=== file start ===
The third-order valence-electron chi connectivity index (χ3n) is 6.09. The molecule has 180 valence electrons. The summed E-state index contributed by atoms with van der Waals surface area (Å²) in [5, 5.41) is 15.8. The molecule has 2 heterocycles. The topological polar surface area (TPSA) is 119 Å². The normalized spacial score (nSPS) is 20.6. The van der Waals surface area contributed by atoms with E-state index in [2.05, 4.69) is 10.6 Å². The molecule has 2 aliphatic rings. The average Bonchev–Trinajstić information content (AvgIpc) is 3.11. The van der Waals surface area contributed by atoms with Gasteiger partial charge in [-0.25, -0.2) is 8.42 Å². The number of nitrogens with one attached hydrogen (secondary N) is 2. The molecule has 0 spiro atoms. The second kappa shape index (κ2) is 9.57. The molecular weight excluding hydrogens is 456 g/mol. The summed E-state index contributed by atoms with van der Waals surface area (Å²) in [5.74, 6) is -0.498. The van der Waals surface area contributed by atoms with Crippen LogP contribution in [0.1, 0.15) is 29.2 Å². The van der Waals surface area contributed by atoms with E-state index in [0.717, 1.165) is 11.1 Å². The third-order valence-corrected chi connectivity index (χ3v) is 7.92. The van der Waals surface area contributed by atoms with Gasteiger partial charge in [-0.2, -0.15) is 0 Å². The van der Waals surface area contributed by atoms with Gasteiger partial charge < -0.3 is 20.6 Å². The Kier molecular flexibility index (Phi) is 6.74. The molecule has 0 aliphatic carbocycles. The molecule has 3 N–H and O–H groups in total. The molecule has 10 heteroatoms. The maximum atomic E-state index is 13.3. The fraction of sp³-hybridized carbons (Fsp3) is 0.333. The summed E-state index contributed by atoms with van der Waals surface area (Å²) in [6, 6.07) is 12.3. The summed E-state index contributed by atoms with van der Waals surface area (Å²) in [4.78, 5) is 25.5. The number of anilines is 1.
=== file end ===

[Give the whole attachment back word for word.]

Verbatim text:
The third-order valence-electron chi connectivity index (χ3n) is 6.09. The molecule has 180 valence electrons. The summed E-state index contributed by atoms with van der Waals surface area (Å²) in [5, 5.41) is 15.8. The molecule has 2 heterocycles. The topological polar surface area (TPSA) is 119 Å². The normalized spacial score (nSPS) is 20.6. The van der Waals surface area contributed by atoms with E-state index in [2.05, 4.69) is 10.6 Å². The molecule has 2 aliphatic rings. The average Bonchev–Trinajstić information content (AvgIpc) is 3.11. The van der Waals surface area contributed by atoms with Gasteiger partial charge in [-0.25, -0.2) is 8.42 Å². The number of nitrogens with one attached hydrogen (secondary N) is 2. The molecule has 0 spiro atoms. The second kappa shape index (κ2) is 9.57. The molecular weight excluding hydrogens is 456 g/mol. The summed E-state index contributed by atoms with van der Waals surface area (Å²) in [5.74, 6) is -0.498. The van der Waals surface area contributed by atoms with Crippen LogP contribution in [0.1, 0.15) is 29.2 Å². The van der Waals surface area contributed by atoms with E-state index in [0.717, 1.165) is 11.1 Å². The third-order valence-corrected chi connectivity index (χ3v) is 7.92. The van der Waals surface area contributed by atoms with Gasteiger partial charge in [-0.2, -0.15) is 0 Å². The van der Waals surface area contributed by atoms with Gasteiger partial charge < -0.3 is 20.6 Å². The Kier molecular flexibility index (Phi) is 6.74. The molecule has 0 aliphatic carbocycles. The molecule has 3 N–H and O–H groups in total. The molecule has 10 heteroatoms. The maximum atomic E-state index is 13.3. The fraction of sp³-hybridized carbons (Fsp3) is 0.333. The summed E-state index contributed by atoms with van der Waals surface area (Å²) in [6, 6.07) is 12.3. The summed E-state index contributed by atoms with van der Waals surface area (Å²) in [4.78, 5) is 25.5. The number of anilines is 1.